Fitting insulin at mealtimes into your life

Whether you've just been told you have to start taking insulin at mealtimes, or have been working to fit it into your life for some time, you likely have some questions or concerns.

After all, it may be hard to accept the news that your dosing regimen has changed, never mind know how to deal with it.

This article was designed to give you some basic information and emotional support to help you begin to make insulin at mealtimes work for you.

About insulin at mealtimes

You've been told you have to start taking insulin at mealtimes, but what exactly is insulin at mealtimes?

Insulin that you take at mealtimes is known as fast or rapid-acting insulin that works in a similar manner to the insulin the human body makes in response to a meal. Unlike long-acting insulin, which is usually taken once or twice a day, fast or rapid-acting insulin is typically taken multiple times a day, right before eating.

For more information about insulin at mealtimes, click here.

Your feelings

You've probably been provided with a wealth of information about the medical side of your condition. But what about your emotions or concerns? It's also important to talk about how you're feeling.

Following are some common emotions associated with taking insulin at mealtimes that you may relate to (for more on typical feelings, click here.)

Feeling Overwhelmed: You may be a little overwhelmed at the news that you have to add insulin at mealtimes to your therapy. Or maybe you're struggling to make it work for you.

Above all, give yourself time. It's a personal process. Remember to reach out to your healthcare team - your doctor, pharmacist or nurse educator will help you get used to the routine that comes with having to inject insulin multiple times a day. You may also find that it helps to educate yourself so you can play an active role in making decisions to do with your health.

Feeling Alone: It's quite common to feel somewhat alone when you're trying to fit insulin at mealtimes into your life. After all, having to inject insulin multiple times a day can affect your life in ways that not everyone understands.

However, you are not alone. It might help you to reach out to a community of people who are going through the same challenges as you are. You may want to try searching out healthcare-specific websites dedicated to fostering supportive online communities.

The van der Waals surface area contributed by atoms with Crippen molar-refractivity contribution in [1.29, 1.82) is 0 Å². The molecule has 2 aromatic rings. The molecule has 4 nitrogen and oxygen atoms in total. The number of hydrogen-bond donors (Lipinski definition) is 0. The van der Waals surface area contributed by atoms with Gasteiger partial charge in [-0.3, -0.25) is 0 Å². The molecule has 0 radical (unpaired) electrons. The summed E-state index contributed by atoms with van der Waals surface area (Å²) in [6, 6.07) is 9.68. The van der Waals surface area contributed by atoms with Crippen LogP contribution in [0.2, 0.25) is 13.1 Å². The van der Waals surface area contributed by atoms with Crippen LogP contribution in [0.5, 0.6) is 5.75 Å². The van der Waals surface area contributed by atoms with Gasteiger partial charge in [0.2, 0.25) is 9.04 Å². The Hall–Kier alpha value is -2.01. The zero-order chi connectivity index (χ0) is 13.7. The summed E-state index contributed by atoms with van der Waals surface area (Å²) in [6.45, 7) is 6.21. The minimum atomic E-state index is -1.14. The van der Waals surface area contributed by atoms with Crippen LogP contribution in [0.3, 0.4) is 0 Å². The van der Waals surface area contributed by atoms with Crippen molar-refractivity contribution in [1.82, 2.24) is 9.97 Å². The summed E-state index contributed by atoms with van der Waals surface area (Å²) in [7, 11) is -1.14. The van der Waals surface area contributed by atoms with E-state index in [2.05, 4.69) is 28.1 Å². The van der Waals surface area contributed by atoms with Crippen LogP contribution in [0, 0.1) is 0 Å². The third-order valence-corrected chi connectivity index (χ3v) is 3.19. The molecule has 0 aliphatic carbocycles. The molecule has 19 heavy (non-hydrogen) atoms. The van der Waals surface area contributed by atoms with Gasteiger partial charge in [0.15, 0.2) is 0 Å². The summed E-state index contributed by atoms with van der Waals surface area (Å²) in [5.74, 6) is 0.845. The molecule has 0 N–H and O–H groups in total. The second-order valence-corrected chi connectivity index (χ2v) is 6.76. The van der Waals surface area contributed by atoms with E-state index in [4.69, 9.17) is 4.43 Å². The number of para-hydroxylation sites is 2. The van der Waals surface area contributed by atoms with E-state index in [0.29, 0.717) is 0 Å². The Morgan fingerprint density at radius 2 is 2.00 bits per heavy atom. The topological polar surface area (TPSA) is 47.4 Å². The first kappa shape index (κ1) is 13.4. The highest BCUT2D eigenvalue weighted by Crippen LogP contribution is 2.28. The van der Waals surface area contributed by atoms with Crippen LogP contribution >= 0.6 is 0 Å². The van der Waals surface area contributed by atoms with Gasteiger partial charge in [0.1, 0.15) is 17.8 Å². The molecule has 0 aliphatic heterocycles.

Feeling Guilt: The reality is that your condition is variable. And, while there are things you can do, such as healthy eating and staying active, in some cases your doctor may determine that insulin at mealtimes is necessary. So try not to be too hard on yourself.

You may find that it helps to talk to someone: a counsellor, a friend or even someone in an online community who knows what you're going through.

Feeling Ready: Perhaps you're done thinking about insulin at mealtimes and are ready to talk to your healthcare professional about getting started. Congratulations on being ready to take the next step with your insulin therapy.

For pointers and tips to help get you started, click here.

Adjusting to daily life

Some changes that come as a result of having to add insulin at mealtimes to your therapy are small and easy to make. Others can feel complex. Perhaps you're worried about knowing when to take your insulin, or how much or where to inject. Maybe you feel uncomfortable injecting at work or in a restaurant. Keeping the following resources in mind can help:

Your healthcare team: your doctor, pharmacist or nurse educator will work closely with you to help you learn when and how to inject your insulin. They'll also decide your dose, as well as when and how often to test your levels.

Lilly insulin pens: Lilly understands that incorporating insulin at mealtimes into your routine isn't always easy and has developed a range of portable, discreet, easy-to-use insulin pens that can help. You don't have to refrigerate them after first use, which means you can take them just about anywhere you go. Plus, they look like actual pens, so you can carry and inject your insulin discreetly. Lilly has also developed a website dedicated to supporting your need for insulin at mealtimes - including more information about insulin at mealtimes, emotional reassurance and a Pen Profiler Tool to help you find the right Lilly insulin pen for you. Visit it today at

© 2011 Eli Lilly and Company.  

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